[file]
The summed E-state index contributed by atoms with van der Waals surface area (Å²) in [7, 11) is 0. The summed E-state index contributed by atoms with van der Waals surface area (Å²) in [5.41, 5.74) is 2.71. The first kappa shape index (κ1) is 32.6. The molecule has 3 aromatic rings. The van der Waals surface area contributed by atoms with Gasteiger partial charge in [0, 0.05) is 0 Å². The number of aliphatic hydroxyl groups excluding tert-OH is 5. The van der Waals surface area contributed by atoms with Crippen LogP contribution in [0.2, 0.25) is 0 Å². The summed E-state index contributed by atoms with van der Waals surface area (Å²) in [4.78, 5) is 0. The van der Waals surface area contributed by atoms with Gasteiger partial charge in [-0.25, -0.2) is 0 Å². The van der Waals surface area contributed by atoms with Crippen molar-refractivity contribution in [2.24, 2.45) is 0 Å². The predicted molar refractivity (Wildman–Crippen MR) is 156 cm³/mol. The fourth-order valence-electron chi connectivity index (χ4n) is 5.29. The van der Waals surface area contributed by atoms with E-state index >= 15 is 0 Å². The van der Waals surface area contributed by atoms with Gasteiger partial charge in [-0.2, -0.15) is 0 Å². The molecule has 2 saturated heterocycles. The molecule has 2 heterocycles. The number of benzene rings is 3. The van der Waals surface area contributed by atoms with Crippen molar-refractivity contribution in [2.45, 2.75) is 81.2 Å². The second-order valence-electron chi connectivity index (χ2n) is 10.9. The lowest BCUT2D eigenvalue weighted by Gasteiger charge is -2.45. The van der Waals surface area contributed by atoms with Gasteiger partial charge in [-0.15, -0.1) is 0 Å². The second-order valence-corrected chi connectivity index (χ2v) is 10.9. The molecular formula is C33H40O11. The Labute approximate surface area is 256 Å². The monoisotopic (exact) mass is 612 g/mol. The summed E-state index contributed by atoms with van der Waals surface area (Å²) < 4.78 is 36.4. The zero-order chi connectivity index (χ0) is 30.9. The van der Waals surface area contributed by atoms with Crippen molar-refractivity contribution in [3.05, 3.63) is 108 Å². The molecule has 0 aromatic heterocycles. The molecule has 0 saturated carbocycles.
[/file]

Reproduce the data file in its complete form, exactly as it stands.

The summed E-state index contributed by atoms with van der Waals surface area (Å²) in [7, 11) is 0. The summed E-state index contributed by atoms with van der Waals surface area (Å²) in [5.41, 5.74) is 2.71. The first kappa shape index (κ1) is 32.6. The molecule has 3 aromatic rings. The van der Waals surface area contributed by atoms with Gasteiger partial charge in [0, 0.05) is 0 Å². The number of aliphatic hydroxyl groups excluding tert-OH is 5. The van der Waals surface area contributed by atoms with Crippen LogP contribution in [0.2, 0.25) is 0 Å². The summed E-state index contributed by atoms with van der Waals surface area (Å²) in [4.78, 5) is 0. The van der Waals surface area contributed by atoms with Gasteiger partial charge in [-0.25, -0.2) is 0 Å². The van der Waals surface area contributed by atoms with Crippen molar-refractivity contribution in [2.24, 2.45) is 0 Å². The predicted molar refractivity (Wildman–Crippen MR) is 156 cm³/mol. The fourth-order valence-electron chi connectivity index (χ4n) is 5.29. The van der Waals surface area contributed by atoms with E-state index >= 15 is 0 Å². The van der Waals surface area contributed by atoms with Gasteiger partial charge in [-0.2, -0.15) is 0 Å². The molecule has 2 saturated heterocycles. The molecule has 2 heterocycles. The number of benzene rings is 3. The van der Waals surface area contributed by atoms with Crippen molar-refractivity contribution in [2.45, 2.75) is 81.2 Å². The second-order valence-electron chi connectivity index (χ2n) is 10.9. The lowest BCUT2D eigenvalue weighted by Gasteiger charge is -2.45. The van der Waals surface area contributed by atoms with Gasteiger partial charge in [-0.15, -0.1) is 0 Å². The second-order valence-corrected chi connectivity index (χ2v) is 10.9. The molecular formula is C33H40O11. The Labute approximate surface area is 256 Å². The monoisotopic (exact) mass is 612 g/mol. The summed E-state index contributed by atoms with van der Waals surface area (Å²) < 4.78 is 36.4. The zero-order chi connectivity index (χ0) is 30.9. The van der Waals surface area contributed by atoms with Crippen molar-refractivity contribution in [3.05, 3.63) is 108 Å². The molecule has 0 aromatic heterocycles. The molecule has 0 saturated carbocycles.